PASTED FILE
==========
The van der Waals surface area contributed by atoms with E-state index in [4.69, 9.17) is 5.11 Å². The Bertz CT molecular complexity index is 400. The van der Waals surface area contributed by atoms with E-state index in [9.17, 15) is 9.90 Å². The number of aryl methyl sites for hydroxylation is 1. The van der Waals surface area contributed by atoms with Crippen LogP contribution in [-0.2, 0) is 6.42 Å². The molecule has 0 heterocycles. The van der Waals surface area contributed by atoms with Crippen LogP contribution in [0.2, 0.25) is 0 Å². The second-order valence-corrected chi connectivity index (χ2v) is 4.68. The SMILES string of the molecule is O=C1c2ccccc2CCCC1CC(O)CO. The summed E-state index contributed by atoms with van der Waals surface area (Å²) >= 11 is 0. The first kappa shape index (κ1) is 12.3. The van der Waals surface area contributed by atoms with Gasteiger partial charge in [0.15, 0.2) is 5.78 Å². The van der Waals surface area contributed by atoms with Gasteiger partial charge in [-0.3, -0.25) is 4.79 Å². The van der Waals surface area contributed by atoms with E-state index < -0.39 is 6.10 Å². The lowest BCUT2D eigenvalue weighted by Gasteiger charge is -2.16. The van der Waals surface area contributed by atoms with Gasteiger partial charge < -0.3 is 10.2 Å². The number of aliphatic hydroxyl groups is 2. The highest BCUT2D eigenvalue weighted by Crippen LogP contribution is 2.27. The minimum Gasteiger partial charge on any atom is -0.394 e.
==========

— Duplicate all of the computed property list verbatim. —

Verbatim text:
The van der Waals surface area contributed by atoms with E-state index in [4.69, 9.17) is 5.11 Å². The Bertz CT molecular complexity index is 400. The van der Waals surface area contributed by atoms with E-state index in [9.17, 15) is 9.90 Å². The number of aryl methyl sites for hydroxylation is 1. The van der Waals surface area contributed by atoms with Crippen LogP contribution in [-0.2, 0) is 6.42 Å². The molecule has 0 heterocycles. The van der Waals surface area contributed by atoms with Crippen LogP contribution in [0.2, 0.25) is 0 Å². The second-order valence-corrected chi connectivity index (χ2v) is 4.68. The SMILES string of the molecule is O=C1c2ccccc2CCCC1CC(O)CO. The summed E-state index contributed by atoms with van der Waals surface area (Å²) >= 11 is 0. The first kappa shape index (κ1) is 12.3. The van der Waals surface area contributed by atoms with Gasteiger partial charge in [0.15, 0.2) is 5.78 Å². The van der Waals surface area contributed by atoms with Gasteiger partial charge in [-0.3, -0.25) is 4.79 Å². The van der Waals surface area contributed by atoms with E-state index < -0.39 is 6.10 Å². The lowest BCUT2D eigenvalue weighted by Gasteiger charge is -2.16. The van der Waals surface area contributed by atoms with Gasteiger partial charge < -0.3 is 10.2 Å². The number of aliphatic hydroxyl groups is 2. The highest BCUT2D eigenvalue weighted by Crippen LogP contribution is 2.27. The minimum Gasteiger partial charge on any atom is -0.394 e.